I'm stuck with an understanding of what should be the Newton polygon for a Laurent series. I'm reading ''An introduction to G-function" by Dwork and he dedicates only three pages to Newton polygons for Laurent series; he says what is a Laurent series, how we may ''decompose" it as the sum of two power series, and only deals the case when we have an annulus of convergence. The purpose of that section is to give a sketch of the proof of the generalized Weierstrass preparation theorem (A version of that theorem but for Laurent series). I'm filling the gaps, completing things and adding information. I have everything, even the theorem which in some sense the proof is similar to the case of power series; but what I dont understand is how the Newton polygon should be. Here is my attempt:

Recall that a Laurent series, is a series of the form $$f(X)=\sum_{n=-\infty}^{\infty}a_{n}X^{n}, \quad a_{n}\in\mathbb{Q}_{p}$$

($v$ is the additive valuation on $\mathbb{Q}_{p}$)

We can write $f(X)=f^{+}(X)+f^{-}(1/X)$ where $$f^{+}(X)=\sum_{n=0}^{\infty}a_{n}X^{n}\quad\text{and}\quad f^{-}(X)=\sum_{n=1}^{\infty}a_{-n}X^{n}\text{.}$$

We define the Newton polygon of $f$ as in the case of power series. This is his ''definition''. So I tried to understand what it means:

So, the Newton polygon of $f$ is the convex hull of the set of point $(j,v(a_{j}))$. In power series if $a_{j}=0$ we think the point $(j,v(a_{j}))$ as the point at infinity on the upper half plane but now the problem is consider the points when $n<0$. Lets take this examples:

  1. Consider $\sum_{n\in\mathbb{Z}}pX^{n}$, we have $(j,v(a_{j}))=(j,0)$ for every $n\in\mathbb{Z}$, so, I infer that the Newton polygon must be all the x-axis.

Recall that in power series the set of points are on or above the Newton polygon, but how this condition translates into Laurent series? this question comes from the next example:

  1. Consider $f=\sum_{n=-\infty}^{\infty}p^{n}X^{2^{n}}$. Here its more complicated. I tried to obtain the Newton polygon of $f$ from the Newton polygons of $f^{+}$ and $f^{-}$. The Newton polygon of $f^{+}$ is the positive $x-$axis. But what happens with the Newton polygon of $f^{-}$? The points $(j,v(a_{j}))$ with $j<0$ are on the negative $x-$axis and if $n$ is not a power of $2$ the point $(j,v(a_{j}))$ seems to be the point at minus infinity. I think that the Newton polygon of $f^{-}$ must be the negative part of the $x-$axis so that the Newton polygon of $f$ must be all the $x-$axis.

I'm starting with known power series. These examples comes from my examples on power series, and the Newton polygon of these have a finite number of sides. Also, in power series I start with an infinite vertical line, then one constructs the Newton polygon, but in Laurent series I don't have any vertical line (we only deal with convergent Laurent series). But what happens if we start from a power series having an infinite number of sides and trying to expand over $n\in\mathbb{Z}$? For example, the Newton polygon of the logarithm is well known, and looking at what ''should'' be the Newton polygon of $f^{-}$ it makes me to think the following:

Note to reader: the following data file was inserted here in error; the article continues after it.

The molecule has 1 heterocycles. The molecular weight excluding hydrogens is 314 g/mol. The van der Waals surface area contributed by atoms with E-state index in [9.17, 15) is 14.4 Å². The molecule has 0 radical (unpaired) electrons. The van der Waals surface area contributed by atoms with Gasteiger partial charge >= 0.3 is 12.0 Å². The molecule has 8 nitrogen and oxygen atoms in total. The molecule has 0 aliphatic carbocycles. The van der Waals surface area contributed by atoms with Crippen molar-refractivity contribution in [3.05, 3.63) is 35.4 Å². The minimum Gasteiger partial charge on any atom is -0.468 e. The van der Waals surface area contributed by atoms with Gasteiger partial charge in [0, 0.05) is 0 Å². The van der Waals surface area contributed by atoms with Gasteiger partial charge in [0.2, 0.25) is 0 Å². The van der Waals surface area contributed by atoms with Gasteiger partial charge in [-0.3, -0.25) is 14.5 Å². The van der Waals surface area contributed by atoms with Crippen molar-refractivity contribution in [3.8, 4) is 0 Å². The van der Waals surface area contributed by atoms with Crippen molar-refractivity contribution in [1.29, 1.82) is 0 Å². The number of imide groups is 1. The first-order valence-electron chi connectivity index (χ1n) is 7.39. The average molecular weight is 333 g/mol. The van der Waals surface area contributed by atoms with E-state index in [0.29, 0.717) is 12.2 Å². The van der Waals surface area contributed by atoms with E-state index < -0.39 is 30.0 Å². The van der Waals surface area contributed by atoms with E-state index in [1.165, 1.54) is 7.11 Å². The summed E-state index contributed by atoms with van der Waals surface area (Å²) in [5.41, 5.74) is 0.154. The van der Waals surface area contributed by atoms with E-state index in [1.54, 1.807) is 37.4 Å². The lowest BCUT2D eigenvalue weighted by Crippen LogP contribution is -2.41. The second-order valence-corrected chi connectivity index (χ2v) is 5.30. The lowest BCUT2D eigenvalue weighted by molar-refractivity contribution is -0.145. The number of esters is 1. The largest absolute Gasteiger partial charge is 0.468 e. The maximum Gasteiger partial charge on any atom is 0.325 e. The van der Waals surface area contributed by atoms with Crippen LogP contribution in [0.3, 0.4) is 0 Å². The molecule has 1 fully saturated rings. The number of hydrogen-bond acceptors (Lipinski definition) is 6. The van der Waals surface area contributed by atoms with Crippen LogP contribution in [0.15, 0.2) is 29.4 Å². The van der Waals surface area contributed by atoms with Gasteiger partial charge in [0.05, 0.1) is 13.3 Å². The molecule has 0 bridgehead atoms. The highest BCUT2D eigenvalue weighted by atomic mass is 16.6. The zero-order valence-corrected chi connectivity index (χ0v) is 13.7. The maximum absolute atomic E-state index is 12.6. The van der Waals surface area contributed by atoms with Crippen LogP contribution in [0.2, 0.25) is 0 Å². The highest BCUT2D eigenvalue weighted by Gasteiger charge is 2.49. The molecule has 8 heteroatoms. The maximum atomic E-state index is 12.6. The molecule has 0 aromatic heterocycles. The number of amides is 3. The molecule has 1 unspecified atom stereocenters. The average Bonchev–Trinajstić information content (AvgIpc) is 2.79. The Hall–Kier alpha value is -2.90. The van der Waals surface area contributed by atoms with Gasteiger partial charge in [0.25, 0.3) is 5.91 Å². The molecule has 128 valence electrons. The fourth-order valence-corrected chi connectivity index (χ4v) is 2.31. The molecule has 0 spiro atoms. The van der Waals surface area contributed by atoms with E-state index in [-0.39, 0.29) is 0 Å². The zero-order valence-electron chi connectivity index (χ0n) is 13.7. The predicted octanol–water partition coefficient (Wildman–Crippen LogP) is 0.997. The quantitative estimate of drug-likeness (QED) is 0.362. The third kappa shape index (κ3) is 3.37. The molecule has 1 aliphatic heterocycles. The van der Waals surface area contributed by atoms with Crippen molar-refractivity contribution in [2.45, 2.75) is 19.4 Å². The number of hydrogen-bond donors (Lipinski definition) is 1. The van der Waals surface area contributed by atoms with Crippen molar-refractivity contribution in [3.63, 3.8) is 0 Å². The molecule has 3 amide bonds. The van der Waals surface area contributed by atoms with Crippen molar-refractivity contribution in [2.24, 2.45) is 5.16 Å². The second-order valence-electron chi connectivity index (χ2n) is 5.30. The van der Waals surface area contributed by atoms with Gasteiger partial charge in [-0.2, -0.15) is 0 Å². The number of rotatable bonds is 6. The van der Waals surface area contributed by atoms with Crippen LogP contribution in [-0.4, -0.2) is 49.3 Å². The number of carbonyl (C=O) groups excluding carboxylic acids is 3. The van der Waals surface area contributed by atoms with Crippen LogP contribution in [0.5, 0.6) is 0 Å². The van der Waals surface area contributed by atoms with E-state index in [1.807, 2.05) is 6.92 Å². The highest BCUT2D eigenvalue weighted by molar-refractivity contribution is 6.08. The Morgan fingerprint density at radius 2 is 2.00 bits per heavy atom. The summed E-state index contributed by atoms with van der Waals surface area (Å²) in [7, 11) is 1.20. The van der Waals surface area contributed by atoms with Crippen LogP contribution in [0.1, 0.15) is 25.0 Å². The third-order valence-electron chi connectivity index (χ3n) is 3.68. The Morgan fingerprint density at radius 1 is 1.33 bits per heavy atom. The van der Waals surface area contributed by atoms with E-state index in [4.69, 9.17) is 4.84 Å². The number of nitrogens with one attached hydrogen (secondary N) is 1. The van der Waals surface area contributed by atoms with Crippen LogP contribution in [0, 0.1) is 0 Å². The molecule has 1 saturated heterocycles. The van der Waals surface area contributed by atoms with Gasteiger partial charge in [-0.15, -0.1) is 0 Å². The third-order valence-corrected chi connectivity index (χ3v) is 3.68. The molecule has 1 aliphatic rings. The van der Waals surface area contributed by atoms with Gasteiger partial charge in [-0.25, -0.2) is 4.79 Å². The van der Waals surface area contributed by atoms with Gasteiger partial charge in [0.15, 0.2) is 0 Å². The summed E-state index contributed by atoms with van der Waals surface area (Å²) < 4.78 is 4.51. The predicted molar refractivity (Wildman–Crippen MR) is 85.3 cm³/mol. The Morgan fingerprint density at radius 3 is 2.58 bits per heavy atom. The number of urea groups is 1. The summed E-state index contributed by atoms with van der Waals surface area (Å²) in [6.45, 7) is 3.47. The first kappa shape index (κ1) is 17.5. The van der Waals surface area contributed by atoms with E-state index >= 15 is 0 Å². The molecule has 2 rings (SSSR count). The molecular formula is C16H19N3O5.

I can define the Newton polygon of a Laurent series $f$ by the following: Let $C(f^{+})$ the convex hull of the set of points $(j,v(a_{j}))$ where $j\geq 0$ and let $C(f^{-})$ the convex hull of the set of points $(j,v(a_{j}))$ with $j<0$. Then the Newton polygon of $f$ is the convex hull of $C(f^{+})\cup C(f^{-})$. If $a_{j}=0$ for $j\geq 0$ we put $(j,v(a_{j}))=+\infty$ and if $a_{j}=0$ for $j<0$ we put $(j,v(a_{j}))=-\infty$. If $n<0$ the set of points $(j,v(a_{j}))$ are on or below $C(f^{-})$. Explicitly for $C(f^{-})$ we start from the positive $y-axis$ and we turn it clockwise and we follow the rules of the process with $f^{-}$ but in this direction, so I think that $C(f^{-}(X))=C(f^{+}(-X))$.

Is this ''definition'' (conjecture) valid? I was looking for books having this material, but I only found "A course in $p$-Adic Analysis" by Alain Robert. This is the only reference I have in English. In French I have ''Les nombres p-adiques'' by Yvette Amice. Here defines the Newton polygon of Laurent series as the graph of certain function and then proves that is equivalent to: The Newton polygon of $f$ is the boundary of the convex upper envelope of the set of points $(j,v(a_{j}))$. Then there are some examples of Newton polygons, but the examples are polynomials or power series, she never considers Laurent series.

I really appreciate any reference, discussion, if my ''definition'' is valid, anything. As I said, I'm filling the gaps and other stuffs, but also I want to have examples of what I'm saying.

Thanks a lot, also forgive me if I have misprints, I'm from Mexico and I'm not an expert on English. Greetings


Your examples (1) and (2) aren’t so interesting. Why don’t you consider something like $f(x)=\sum_{n\in\Bbb Z}p^{n^2}x^n\,$? In a case like this, you don’t need to go through any contortions at all: just identify all the points $(n,n^2)$, and draw the upper convex hull. You see that the slopes are all the numbers $(n+1)^2-n^2=2n+1$, thus all odd numbers. So you should expect that there is a single $\Bbb Q_p$-rational root of this $f$ of every odd valuation.

Coming back to your example (2), I think there’s something wrong with it as you’ve written it. For $n=-1$, for instance, your monomial looks to me like $p^{-1}X^{1/2}$, and the other negative values of $n$ are even worse. I’m sure you didn’t mean what you wrote. Maybe you can make a change in this example, maybe to conform with the geometric (Newton) picture you had in mind?


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